5 – When should chronic anticoagulation be stopped in patients undergoing elective orthopaedic procedures?

5 – When should chronic anticoagulation be stopped in patients undergoing elective orthopaedic procedures?

Eric S. Schwenk, Thomas Volk, Alessandro Squizzato.

Response/Recommendation: Acenocoumarol should be stopped 3 days, warfarin and fluindione should be stopped 5 days, and phenprocoumon should be stopped 7 days prior to elective orthopedic surgery.  Direct-acting oral anticoagulants (DOAC) (apixaban, edoxaban, dabigatran, and rivaroxaban) should be omitted at least two days prior to elective orthopedic surgery with an additional day added for dabigatran in patients with a creatinine clearance (CrCl) < 80 mL/min and two to three additional days for patients with a CrCl >30 mL/min but < 80 mL/min.

Strength of Recommendation: Limited recommendation; low level of evidence.

Rationale: Orthopedic surgery, and specifically total joint arthroplasty, is considered to be associated with a high risk of bleeding1,2.  The quality of evidence supporting a specific timeframe to stop chronic anticoagulation prior to undergoing elective orthopaedic surgery is limited.  For this specific question, we: 1) searched the literature for relevant articles in respect to lower extremity surgery and 2) retrieved relevant society guidelines.  We did not address upper extremity surgery, spine surgery, or trauma surgery as these topics are addressed elsewhere.  Further, we did not include anti-platelet agents in our searches because these are addressed elsewhere in this document.  However, a number of studies conducted in the setting of other surgery types, while limited by their design, provided some relevant data and were considered.  Croci et al., retrospectively studied consecutive spine surgery patients and found that among those taking DOAC, there was no difference between the mean discontinuation time among those who had a bleeding event3.  In contrast, Young et al., compared patients undergoing spinal fusion who were chronically taking warfarin to those who were not and found that despite stopping warfarin 7 days prior to surgery and achieving normal international normalized ratio (INR) levels, warfarin patients had greater blood loss and had greater odds of receiving a postoperative blood transfusion4.

            A retrospective study among total knee arthroplasty (TKA) patients found no difference in 30-day complication rates between patients who did and did not stop antithrombotic agents prior to surgery5.  Their institutional protocol included cessation of warfarin 5 days prior to surgery.  However, DOAC were not included in the study.  An additional study by Radovanovic et al., found that TKA patients who routinely stopped warfarin 3-5 days prior to surgery and achieved an INR of less than 1.4 had a greater blood transfusion rate (40% vs. 13%, p=0.03) and longer operative times than controls6.  Conversely, a retrospective study of 48 patients compared a cohort who continued warfarin uninterrupted perioperatively in the setting of TKA to a cohort who was not taking warfarin.  The authors found that there were no differences in blood transfusion rates (24% vs. 38%, p=0.178).  Another retrospective analysis of TKA patients compared 38 patients taking warfarin who continued perioperatively to 39 patients who had warfarin stopped 1 week prior to surgery and found no difference in the adjusted risk ratio of receiving a blood transfusion or experiencing a wound complication7.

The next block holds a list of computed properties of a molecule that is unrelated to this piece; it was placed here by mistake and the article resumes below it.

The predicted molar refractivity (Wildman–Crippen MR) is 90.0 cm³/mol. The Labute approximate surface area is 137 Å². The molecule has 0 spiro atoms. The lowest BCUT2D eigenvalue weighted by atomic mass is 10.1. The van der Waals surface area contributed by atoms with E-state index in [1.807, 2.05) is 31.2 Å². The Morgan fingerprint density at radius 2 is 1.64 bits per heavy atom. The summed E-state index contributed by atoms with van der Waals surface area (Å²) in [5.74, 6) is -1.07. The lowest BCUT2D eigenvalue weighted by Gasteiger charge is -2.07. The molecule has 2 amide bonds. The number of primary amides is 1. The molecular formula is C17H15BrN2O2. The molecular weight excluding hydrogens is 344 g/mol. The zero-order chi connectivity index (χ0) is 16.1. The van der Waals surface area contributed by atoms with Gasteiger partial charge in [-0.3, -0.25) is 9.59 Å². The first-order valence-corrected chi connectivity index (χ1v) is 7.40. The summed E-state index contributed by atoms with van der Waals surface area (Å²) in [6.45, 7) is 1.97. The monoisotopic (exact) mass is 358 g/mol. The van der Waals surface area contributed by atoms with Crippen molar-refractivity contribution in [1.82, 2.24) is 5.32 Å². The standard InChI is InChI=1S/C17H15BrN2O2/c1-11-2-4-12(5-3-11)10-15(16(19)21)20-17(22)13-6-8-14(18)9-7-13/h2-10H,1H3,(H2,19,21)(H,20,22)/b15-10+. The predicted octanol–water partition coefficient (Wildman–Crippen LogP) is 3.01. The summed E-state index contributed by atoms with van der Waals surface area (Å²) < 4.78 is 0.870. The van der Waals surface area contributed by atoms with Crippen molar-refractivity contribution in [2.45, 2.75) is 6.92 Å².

The Perioperative Anticoagulation Use for Surgery Evaluation (PAUSE) trial was a multicenter observational cohort study of over 3,000 patients with atrial fibrillation who were taking a DOAC (apixaban, dabigatran, or rivaroxaban) and separated patients into low- and high-bleeding-risk surgeries, the latter of which included hip and knee arthroplasty.  Patients who underwent high-bleeding-risk surgery stopped DOAC 2 days before their procedure unless they were taking dabigatran and had a CrCl < 50 mL/min, in which case this time was extended.  They found that within the high-bleeding-risk group, major bleeding events occurred in less than 3% of patients with this regimen2.  It was not known how many orthopedic patients experienced a bleeding complication.

            A sub-analysis of patients in the PAUSE trial found that separating patients into residual levels of > 50 ng/mL or ≤ 50 ng/mL did not result in significant association with major and nonmajor bleeding events, suggesting that checking residual drug levels prior to surgery does not help to predict bleeding events when drugs are stopped at the times used in the study8.